On arrival in Garinish Island, we followed the one way system in operation due to Covid. The first point of interest on our tour was the Italian Garden.
The Italian Garden
The Italian Garden is also known as the sunken garden. It contains a beautifully ornate pool. Standing at one end of the pool is a pretty garden tea house known as the “Casita”. The view from the Casita extends over the pool to the pavilion at the other side. Beyond the pavilion, known as the “Medici House”, are wonderful views of the Caha Mountains. I could just see the outline of the Sugarloaf on our visit.
We noticed a lovely manicured lawn behind the Casita. We didn’t linger for long though. Our path brought us elsewhere. Onwards towards the Temple.
The Grecian Temple
The Grecian Temple is a roofless rotunda allowing more stunning views out over the Caha Mountains. We stopped here to have our packed lunch. Luckily, we enjoyed the meal in wonderful solitude. Just ourselves and the beautiful surroundings.
The Martello Tower
Next, we moved along the walkway between the Grecian Temple and the Martello Tower located on Garinish. This section is known as the Happy Valley. Here lies an extensive collection of plants and trees from all over the world. The micro climate of Garinish allowing the growth of such plants to be possible.
The Martello Tower system is a series of coastal forts built by the British in Ireland during the 19th century. The Martello on Garinish dates back to 1805.
The British built about 50 Martello Towers in Ireland. I’ve come across others in my wanderings around the country such as the one described in Dalkey encountered on my Killiney Hill Walk.
The Walled Garden
From the Martello Tower, the path took us back to the Walled Garden near the ferry drop off point. We strolled around the garden taking in the beautiful colours of the climbers, plants and flowers that grow here in abundance.
We noticed a couple of gardeners working away while we rambled around the gardens. They were more than happy to answer any questions we had on the type of flowers growing throughout the island. It was lovely to see such friendly people who clearly loved their jobs.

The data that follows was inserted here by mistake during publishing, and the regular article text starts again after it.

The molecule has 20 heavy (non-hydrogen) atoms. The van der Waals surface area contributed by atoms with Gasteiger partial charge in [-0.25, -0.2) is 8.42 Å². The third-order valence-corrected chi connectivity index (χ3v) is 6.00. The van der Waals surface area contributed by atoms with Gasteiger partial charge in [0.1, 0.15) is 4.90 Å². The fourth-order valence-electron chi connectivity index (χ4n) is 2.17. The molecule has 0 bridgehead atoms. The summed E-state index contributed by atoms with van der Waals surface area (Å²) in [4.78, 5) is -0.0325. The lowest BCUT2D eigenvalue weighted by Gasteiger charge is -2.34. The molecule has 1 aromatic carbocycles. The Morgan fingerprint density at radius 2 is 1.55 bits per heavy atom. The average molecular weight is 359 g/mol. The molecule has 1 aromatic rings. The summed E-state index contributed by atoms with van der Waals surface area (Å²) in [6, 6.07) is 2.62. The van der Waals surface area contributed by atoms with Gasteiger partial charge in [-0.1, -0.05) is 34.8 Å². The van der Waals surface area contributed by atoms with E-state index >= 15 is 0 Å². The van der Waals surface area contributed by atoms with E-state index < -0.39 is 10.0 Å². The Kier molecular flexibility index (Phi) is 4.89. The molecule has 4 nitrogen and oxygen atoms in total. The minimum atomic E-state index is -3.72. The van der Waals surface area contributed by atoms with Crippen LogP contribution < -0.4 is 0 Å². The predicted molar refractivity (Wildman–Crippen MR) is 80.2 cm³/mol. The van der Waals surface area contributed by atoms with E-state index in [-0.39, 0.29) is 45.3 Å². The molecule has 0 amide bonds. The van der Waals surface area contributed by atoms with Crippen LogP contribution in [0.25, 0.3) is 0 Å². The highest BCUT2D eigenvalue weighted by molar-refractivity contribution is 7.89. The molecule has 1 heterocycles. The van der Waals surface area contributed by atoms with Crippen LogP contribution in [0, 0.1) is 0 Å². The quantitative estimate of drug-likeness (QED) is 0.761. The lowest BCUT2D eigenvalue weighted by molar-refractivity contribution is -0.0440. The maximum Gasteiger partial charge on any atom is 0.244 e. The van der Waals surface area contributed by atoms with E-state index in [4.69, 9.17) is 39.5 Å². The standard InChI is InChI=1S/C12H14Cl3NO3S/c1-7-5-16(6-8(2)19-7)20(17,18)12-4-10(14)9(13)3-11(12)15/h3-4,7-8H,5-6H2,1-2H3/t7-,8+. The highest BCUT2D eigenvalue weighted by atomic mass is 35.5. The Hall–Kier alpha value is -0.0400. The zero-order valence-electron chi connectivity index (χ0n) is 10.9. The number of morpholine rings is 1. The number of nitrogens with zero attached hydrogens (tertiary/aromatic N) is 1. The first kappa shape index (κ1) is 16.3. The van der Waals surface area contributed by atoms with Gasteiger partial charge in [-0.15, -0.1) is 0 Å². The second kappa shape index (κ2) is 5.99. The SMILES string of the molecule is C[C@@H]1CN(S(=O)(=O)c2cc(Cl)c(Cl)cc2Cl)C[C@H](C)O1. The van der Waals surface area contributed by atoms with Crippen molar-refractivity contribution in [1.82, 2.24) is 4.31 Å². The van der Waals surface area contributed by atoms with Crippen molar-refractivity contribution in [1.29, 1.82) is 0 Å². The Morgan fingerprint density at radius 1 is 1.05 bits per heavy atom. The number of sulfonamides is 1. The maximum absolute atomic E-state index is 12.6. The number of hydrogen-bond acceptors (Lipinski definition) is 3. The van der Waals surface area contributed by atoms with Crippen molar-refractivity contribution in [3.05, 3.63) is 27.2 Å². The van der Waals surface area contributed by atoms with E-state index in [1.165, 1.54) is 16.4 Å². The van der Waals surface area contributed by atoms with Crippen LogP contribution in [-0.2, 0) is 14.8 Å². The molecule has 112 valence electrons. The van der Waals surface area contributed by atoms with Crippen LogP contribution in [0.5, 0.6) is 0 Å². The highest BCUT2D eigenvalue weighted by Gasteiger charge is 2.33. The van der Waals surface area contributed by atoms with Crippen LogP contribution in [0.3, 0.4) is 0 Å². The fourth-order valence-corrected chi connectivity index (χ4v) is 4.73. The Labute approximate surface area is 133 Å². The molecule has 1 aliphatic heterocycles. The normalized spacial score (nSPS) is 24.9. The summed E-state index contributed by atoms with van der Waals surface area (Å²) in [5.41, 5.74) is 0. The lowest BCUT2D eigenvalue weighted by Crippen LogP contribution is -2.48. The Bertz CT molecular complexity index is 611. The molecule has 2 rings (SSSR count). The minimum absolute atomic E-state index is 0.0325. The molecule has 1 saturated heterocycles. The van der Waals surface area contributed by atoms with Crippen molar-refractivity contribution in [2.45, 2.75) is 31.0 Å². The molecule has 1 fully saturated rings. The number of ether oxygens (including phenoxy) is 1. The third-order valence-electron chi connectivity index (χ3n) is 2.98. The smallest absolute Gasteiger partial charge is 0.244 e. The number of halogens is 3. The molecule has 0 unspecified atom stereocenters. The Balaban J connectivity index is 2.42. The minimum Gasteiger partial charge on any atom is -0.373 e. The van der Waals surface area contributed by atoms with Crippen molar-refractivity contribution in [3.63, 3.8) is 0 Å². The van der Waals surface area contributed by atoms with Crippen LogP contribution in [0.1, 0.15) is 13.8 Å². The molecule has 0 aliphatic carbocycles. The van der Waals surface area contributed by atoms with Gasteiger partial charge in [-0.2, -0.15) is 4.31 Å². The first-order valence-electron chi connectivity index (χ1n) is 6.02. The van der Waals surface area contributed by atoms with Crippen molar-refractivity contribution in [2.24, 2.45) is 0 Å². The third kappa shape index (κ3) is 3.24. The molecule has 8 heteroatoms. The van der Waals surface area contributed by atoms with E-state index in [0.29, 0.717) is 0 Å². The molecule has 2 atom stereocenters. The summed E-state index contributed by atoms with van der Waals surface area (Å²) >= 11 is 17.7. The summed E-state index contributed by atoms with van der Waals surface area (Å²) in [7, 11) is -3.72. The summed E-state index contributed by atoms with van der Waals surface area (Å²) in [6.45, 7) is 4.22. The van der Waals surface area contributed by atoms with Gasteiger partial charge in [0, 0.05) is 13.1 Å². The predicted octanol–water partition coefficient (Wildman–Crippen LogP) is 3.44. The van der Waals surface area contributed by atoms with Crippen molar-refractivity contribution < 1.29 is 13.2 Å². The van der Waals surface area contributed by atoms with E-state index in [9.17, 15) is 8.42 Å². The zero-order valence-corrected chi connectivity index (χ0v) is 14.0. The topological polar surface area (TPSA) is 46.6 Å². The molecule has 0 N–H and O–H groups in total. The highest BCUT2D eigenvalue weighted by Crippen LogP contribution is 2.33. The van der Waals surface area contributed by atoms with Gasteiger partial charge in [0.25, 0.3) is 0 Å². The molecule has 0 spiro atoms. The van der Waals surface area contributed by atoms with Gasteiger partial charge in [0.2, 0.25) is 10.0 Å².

After completing the full loop of the walled gardens, we made our way back to the pier to wait for the next ferry.
True botanists and those blessed with green fingers would relish the rare and unique flora and wonderful varieties of plant life and flowers on Garinish. Even for plodding amateurs like ourselves, it was a wonderful experience. The colour and diversity on show making it such a visually appealing spectacle for us.
Useful Information for Garinish Island
Garinish Island is open to the public between May and October each year. The opening times are from 10am to 4pm (3.30pm in October)
Admission to the Island was free in 2021. In previous years, Garinish Island charged a small entry fee (c. €5). A fee may be re-introduced for future years. You will definitely need to pay for the ferry crossing to get to Garinish (€14 with Harbour Queen Ferries)
Garinish has toilet facilities and a small coffee shop near the landing pier.
Cash or Card?
The Garinish Island website notes that they do not accept credit cards on the island. You will need to bring cash with you if you want to purchase anything in the café.
How long do you need to spend on the Island?
We spent 90 minutes on Garinish Island and found that this was more than enough time to fully explore the island.